I see i ruffled someones feathers...  Here's the deal...  year after year, and this isn't the only thread talking about this, more and more people sign up or try to sign up for Canon CPS and they have, especially recently, changed the rules and benefits of signing up decreasing what they used to give to us just to accommodate demand.  I have seen multiple accounts and threads on CR and other forums where people blatantly say they are not pro's and yet they are members of Canon CPS.  Instead of being stringent and exclusive, it's more of a pay per play system, and i feel it isn't right.  You have seen in almost every sector in life where when people take advantage of a service or good, that good starts becoming more scarce, funds start depleting for it, and or quality of goods start to deteriorate.  Without bringing politics into it, a simple look at the governments welfare and unemployment insurance systems are a great example as funding has been steadily cut to recipients and it's harder and harder to access.  The same is starting to happen to this great system and it isn't right. 

As a professional, i dont always have the funding to get the best gear as it is my livelyhood and i have no other funding, day jobs, etc to pay for my gear... if my gear goes down and CPS cant help me right away because some other non-pro has the gear i would need loaned to them, then i'm losing money or not being able to accept jobs and that hurt my bottom line and darn right i'm going to be peeved.  It is what it is.  CPS is Canon Professional Services, not Canon Insurance Services or Canon I want to be a photographer but have lots of money services... 

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Hello everyone,

I recently started my own photography business where I sell my prints - typically canvas or metal.  Two weeks ago I held my first exhibition and I am about to talk to several interested local establishments about displaying my work.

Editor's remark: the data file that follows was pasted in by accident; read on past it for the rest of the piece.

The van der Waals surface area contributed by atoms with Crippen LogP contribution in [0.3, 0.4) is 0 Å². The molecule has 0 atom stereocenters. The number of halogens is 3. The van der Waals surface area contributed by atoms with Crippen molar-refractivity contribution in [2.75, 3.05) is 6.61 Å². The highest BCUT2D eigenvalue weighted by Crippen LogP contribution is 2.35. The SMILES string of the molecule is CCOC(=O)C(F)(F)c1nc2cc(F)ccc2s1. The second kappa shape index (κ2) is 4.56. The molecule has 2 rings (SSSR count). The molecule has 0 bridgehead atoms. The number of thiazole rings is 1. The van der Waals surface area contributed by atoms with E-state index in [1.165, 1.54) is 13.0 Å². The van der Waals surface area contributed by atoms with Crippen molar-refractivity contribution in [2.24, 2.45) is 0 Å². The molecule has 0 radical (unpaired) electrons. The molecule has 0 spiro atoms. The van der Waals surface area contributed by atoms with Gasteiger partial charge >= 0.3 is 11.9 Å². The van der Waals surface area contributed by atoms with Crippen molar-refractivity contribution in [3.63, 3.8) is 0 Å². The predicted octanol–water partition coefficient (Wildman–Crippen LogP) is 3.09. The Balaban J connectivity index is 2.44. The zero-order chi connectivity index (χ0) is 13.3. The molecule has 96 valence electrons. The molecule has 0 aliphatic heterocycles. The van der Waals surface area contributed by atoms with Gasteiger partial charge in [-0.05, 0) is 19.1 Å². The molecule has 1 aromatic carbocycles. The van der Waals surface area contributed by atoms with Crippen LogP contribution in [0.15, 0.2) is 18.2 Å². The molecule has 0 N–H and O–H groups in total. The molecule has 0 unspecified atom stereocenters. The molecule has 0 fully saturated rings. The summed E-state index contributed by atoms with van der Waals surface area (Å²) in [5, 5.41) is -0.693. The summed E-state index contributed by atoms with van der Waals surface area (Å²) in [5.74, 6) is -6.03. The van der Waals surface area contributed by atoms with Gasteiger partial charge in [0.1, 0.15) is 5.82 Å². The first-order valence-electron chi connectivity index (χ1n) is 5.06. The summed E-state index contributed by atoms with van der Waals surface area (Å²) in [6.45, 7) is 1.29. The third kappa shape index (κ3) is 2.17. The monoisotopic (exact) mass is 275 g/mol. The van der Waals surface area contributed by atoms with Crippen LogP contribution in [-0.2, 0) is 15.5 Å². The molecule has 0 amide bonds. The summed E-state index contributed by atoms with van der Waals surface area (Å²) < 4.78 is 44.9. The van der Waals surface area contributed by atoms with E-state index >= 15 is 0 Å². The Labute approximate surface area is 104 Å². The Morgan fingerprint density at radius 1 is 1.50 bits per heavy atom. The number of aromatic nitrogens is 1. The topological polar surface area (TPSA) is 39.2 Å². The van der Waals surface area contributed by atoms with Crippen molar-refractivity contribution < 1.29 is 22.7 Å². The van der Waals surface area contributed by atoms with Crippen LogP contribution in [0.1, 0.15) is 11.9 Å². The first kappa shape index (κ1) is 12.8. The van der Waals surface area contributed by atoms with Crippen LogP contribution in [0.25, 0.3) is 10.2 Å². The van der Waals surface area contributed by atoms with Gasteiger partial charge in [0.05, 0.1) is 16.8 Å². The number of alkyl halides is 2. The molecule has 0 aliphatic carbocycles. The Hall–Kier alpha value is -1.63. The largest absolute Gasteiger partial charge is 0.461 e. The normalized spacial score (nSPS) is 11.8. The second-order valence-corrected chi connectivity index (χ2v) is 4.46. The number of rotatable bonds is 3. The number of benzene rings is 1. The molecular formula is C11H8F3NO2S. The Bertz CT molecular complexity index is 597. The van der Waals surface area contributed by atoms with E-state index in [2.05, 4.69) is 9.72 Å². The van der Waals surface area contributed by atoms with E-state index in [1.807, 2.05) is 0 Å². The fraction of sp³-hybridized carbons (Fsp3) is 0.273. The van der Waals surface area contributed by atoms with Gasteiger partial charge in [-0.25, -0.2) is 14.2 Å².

In order for this to work financially, I need a company that is willing to print at a decent cost.  I do not have the budget, nor will my wife give me permission, to buy a large format printer.  Besides, my metal prints are becoming more possible - which requires a far more expensive printer.  Therefore I like to send everything out.  However, my current prices cannot withstand the printing costs of places like MPixPro and Bay Photo - who I am sure do excellent work.

The canvas prints are the easy part.  I know of many online solutions and I have friends locally who will print for a low price.  The metal prints are more challenging.

Until now I have been working with pictureitoncanvas.  They are just starting out as well.  Their web site is maddening to work with and needs drastic improvement, but I took the opinion that since I was beginning my business, I would have some patience with them while they started theirs.  I used coupons to make my initial prints affordable and they offer a set discount to pro photographers on their site.  When I applied for that discount - sending them my business info + resellers certificate, they never responded.  Several times I have called customer support and they have told me that 100% I will hear back the next day. This is despite the fact that I have already given them a decent amount of business - ~50 prints so far.

I am now at the point that I need to replace them as a supplier.  If they cannot at least look at my file and/or call me back then I cannot rely on them as a business partner.

Would anyone know of a company who prints in metal, has a decent web site for ordering, and provides a discount to pro photographers?


Dear Kirispupis.
I am not the PRO, But I use my BEST PRODUCTS/ BEST COMPANY where located in my Home State, North Carolina . This " AluminArte MFG." are the best that I highly recommend to you.  Good  Price and Fantastic  3D. Look Picture on Aluminum Plate.
Enjoy
Surapon

http://www.imagewizards.net/


Interesting Lab, just took a look... it appears their smallest size they do is 16x20?  and at that, it is $130?  Holy crap, there's better options than that for pro's.  For Non-Pro's, one lab that is pretty good and offers great rates is adoramapix  They are associated with the adorama store in NY, rates you cant beat...  quality is usually pretty good... 

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http://www.bayphoto.com/metalprints/  They have a Roes ordering system, so you install the free software on your computer, get approved for an account, and then you order your stuff... The economy roes is cheaper but you have to ensure your files are color corrected and ready to print as is.  The full roes system is more $ but they color correct and make sure it's nails. 

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Bay Photo all the way...  There are some other labs i've used, but the prints are either not as crisp or just lacking in umph...  My clients love 'em